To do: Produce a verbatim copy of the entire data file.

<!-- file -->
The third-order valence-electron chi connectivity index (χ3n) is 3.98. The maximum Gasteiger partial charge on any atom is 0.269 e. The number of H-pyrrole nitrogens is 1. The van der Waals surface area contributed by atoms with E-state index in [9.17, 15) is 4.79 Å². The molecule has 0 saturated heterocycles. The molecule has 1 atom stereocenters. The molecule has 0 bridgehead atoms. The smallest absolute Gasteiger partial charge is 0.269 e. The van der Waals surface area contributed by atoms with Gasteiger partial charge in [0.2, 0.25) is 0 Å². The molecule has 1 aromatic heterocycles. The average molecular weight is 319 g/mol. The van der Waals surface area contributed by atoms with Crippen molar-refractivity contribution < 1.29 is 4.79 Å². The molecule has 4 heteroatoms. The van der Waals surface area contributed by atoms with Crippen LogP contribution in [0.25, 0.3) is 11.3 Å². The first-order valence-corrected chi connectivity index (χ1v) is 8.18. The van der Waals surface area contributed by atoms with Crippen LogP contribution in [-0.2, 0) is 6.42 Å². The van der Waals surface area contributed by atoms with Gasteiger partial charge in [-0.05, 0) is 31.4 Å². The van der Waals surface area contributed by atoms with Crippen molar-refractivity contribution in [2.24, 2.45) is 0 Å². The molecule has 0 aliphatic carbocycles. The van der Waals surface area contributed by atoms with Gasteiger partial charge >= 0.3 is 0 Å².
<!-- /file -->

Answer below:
The third-order valence-electron chi connectivity index (χ3n) is 3.98. The maximum Gasteiger partial charge on any atom is 0.269 e. The number of H-pyrrole nitrogens is 1. The van der Waals surface area contributed by atoms with E-state index in [9.17, 15) is 4.79 Å². The molecule has 0 saturated heterocycles. The molecule has 1 atom stereocenters. The molecule has 0 bridgehead atoms. The smallest absolute Gasteiger partial charge is 0.269 e. The van der Waals surface area contributed by atoms with Gasteiger partial charge in [0.2, 0.25) is 0 Å². The molecule has 1 aromatic heterocycles. The average molecular weight is 319 g/mol. The van der Waals surface area contributed by atoms with Crippen molar-refractivity contribution < 1.29 is 4.79 Å². The molecule has 4 heteroatoms. The van der Waals surface area contributed by atoms with Crippen LogP contribution in [0.25, 0.3) is 11.3 Å². The first-order valence-corrected chi connectivity index (χ1v) is 8.18. The van der Waals surface area contributed by atoms with Crippen LogP contribution in [-0.2, 0) is 6.42 Å². The van der Waals surface area contributed by atoms with Gasteiger partial charge in [-0.05, 0) is 31.4 Å². The van der Waals surface area contributed by atoms with Crippen molar-refractivity contribution in [2.24, 2.45) is 0 Å². The molecule has 0 aliphatic carbocycles. The van der Waals surface area contributed by atoms with Gasteiger partial charge >= 0.3 is 0 Å².